The OHA’s Day of Giving last year raised money for scholarships to fund travel to the Annual OHA Conference for those in hurricane-affected areas. With matching funds provided by the Chao Center for Asian Studies at Rice University and the Samuel Proctor Oral History Program at the University of Florida, the OHA was able to fund 2 scholarships for travel expenses to the OHA Conference in Montreal, October 10-14. Please see the call below. Deadline to submit: September 15, 2018

Call for Applications:

The Oral History Association announces two travel scholarships for Oral Historians from Areas Affected by Hurricanes in 2017 to attend the OHA Conference in Montreal, Canada, October 10-14, 2018.

In response to the devastation wrought by Hurricanes Harvey, Irma and Maria, the Oral History Association, the Chao Center for Asian Studies at Rice University and the Samuel Proctor Oral History Program at the University of Florida are pleased to announce two $2500 travel awards to those living or working in these affected areas for travel to the Oral History Association Conference in Montreal, Canada, October 10-14, 2018. All travel costs to the conference will be reimbursable up to that $2500 mark.

Applications must include a letter explaining the applicant’s oral history work and a letter of support for the application.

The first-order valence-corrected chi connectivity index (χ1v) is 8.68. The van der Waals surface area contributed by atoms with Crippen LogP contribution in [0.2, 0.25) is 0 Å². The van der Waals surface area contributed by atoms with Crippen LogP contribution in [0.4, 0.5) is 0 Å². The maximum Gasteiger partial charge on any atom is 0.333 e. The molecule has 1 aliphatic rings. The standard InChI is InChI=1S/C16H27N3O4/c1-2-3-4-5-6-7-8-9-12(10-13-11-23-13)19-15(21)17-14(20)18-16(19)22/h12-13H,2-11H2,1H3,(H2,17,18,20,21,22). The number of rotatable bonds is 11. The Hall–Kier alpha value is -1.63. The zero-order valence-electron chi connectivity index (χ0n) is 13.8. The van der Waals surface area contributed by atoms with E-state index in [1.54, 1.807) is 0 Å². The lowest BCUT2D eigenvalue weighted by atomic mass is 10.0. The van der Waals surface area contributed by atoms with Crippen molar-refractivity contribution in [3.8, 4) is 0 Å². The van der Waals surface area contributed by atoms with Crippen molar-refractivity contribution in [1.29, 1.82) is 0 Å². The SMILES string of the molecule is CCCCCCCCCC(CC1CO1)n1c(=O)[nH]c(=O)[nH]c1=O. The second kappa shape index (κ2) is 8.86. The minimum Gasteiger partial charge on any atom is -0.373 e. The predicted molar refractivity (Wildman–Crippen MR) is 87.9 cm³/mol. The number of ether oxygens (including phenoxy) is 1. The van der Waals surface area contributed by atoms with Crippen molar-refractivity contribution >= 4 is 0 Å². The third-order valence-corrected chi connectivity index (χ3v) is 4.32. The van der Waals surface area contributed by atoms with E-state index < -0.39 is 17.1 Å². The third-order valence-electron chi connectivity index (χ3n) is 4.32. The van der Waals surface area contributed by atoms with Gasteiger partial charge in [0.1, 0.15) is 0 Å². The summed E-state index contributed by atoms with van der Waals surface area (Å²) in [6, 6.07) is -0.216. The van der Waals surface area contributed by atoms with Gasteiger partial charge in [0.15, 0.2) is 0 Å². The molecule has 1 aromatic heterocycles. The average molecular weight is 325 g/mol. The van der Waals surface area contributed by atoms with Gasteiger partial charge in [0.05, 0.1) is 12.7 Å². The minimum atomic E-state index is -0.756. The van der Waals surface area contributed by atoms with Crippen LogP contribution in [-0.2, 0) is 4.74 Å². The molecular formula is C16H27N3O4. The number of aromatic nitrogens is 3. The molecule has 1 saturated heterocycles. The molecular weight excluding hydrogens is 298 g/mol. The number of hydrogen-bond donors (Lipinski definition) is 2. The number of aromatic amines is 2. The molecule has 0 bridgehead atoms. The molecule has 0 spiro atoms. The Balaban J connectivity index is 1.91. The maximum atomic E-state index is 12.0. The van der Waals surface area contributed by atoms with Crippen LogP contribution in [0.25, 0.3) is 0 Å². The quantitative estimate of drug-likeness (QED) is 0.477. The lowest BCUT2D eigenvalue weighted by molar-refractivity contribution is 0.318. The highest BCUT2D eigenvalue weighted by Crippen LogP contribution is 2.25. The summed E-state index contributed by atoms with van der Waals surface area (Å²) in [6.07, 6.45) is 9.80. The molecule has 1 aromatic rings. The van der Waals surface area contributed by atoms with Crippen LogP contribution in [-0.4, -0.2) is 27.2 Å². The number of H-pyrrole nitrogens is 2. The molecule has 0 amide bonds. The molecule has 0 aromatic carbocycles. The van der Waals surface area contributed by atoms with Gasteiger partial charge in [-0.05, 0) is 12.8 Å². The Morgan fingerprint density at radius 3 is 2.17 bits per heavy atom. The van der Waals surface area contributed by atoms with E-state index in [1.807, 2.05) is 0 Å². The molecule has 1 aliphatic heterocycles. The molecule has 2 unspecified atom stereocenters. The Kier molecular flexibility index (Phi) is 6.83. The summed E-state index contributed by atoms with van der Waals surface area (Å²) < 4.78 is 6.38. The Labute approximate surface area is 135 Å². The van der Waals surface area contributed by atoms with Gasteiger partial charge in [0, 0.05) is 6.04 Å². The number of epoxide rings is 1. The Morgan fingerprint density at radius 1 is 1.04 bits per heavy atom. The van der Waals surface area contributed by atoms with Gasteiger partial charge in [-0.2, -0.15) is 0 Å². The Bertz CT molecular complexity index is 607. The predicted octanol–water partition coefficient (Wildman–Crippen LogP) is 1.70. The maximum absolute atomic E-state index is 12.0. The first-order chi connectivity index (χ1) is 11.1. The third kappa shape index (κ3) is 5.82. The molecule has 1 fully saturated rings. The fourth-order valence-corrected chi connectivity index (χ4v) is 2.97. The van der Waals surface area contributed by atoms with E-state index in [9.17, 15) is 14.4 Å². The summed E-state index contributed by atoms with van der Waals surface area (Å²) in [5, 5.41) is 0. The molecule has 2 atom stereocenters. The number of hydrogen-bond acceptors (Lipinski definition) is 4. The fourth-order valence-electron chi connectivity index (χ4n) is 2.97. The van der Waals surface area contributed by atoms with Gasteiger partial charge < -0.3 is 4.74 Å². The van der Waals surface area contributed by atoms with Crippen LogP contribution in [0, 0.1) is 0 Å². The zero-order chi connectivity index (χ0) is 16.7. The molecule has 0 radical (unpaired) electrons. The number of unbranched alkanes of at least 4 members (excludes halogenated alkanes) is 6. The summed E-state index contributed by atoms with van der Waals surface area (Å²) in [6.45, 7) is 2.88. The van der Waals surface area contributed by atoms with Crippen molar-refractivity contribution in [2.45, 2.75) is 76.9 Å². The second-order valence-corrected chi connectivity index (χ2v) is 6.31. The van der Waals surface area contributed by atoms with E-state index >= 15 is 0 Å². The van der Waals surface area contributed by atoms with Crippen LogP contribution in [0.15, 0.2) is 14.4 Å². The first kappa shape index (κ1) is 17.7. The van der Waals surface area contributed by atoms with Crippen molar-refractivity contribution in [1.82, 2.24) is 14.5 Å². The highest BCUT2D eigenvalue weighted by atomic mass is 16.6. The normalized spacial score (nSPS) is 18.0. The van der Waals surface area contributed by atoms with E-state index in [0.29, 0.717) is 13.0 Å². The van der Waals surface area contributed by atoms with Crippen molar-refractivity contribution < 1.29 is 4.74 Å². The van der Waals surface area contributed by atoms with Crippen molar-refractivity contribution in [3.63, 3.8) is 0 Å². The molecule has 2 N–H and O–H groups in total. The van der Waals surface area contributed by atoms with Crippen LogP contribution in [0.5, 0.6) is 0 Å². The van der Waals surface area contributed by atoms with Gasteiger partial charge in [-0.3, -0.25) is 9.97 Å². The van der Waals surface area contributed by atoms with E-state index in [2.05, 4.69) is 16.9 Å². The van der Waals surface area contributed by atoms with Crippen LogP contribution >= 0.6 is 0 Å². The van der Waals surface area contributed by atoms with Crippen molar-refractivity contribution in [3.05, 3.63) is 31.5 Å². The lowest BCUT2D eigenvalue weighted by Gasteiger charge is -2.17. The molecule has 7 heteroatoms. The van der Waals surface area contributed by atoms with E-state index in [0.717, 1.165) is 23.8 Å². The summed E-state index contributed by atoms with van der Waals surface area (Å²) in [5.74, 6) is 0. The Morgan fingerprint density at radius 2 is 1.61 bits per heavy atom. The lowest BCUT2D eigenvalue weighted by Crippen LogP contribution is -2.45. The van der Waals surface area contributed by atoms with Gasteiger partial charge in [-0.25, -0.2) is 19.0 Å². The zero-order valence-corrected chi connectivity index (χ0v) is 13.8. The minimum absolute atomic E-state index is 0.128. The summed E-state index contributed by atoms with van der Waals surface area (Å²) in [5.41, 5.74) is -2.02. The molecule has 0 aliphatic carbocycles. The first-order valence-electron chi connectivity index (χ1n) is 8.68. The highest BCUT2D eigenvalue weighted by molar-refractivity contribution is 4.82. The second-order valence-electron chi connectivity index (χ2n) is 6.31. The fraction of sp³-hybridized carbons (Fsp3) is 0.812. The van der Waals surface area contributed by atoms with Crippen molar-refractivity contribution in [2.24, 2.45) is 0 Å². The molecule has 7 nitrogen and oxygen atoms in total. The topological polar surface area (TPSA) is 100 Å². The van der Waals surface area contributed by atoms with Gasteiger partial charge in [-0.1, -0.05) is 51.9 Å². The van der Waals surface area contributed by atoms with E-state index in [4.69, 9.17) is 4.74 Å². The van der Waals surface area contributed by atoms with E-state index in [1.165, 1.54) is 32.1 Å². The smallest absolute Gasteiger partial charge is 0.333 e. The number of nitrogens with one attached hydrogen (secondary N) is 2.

For award purposes, we define those affected by these hurricanes to include any area damaged by high water (either from rain or from opening up reservoirs), be they individual structures, waterways, streets, or entire neighborhoods. We are looking to fund people whose particular projects fits into a more comprehensive attempt at recording or researching any of these catastrophic hurricanes.

Apply here!

Applications are due on September 15, 2018, and winners will be announced by September 30, 2018.  To submit an application: Please include a one-page letter explaining the applicant’s oral history work, and a letter of support for the application. Please combine your entire application into ONE PDF document and email it by September 15, 2018. 

This Summer a SPOHP team of undergraduate students, graduate students, and SPOHP alumni returned to in Atmore, Alabama to conduct interviews with members of the Poarch Band of the Creek Indian Nation. Students learned the technical skills necessary to set up cameras, lighting, and audio equipment at the tribe’s archive building, as well as in homes on the nearby reservation. Unlike many eastern Indian tribes, the Poarch Creeks were not removed from their tribal lands and have lived together for almost 200 years in and around the reservation in Poarch, Alabama.

Dr. Paul Ortiz and SPOHP will take part in developing UF undergrad courses on Intersections of Global Blackness and Latinx Identity through an Intersections Research-Into-Teaching Grant from the Center for the Humanities and the Public Sphere & Andrew W. Mellon Foundation. This Intersections group will emphasize how popular culture, visual arts, and performance reverberate globally through media consumption to (re)produce Black & Latinx cultures. Illustration by Rafael López for Margarita Engle’s Drum Dream Girl: How One Girl’s Courage Changed Music.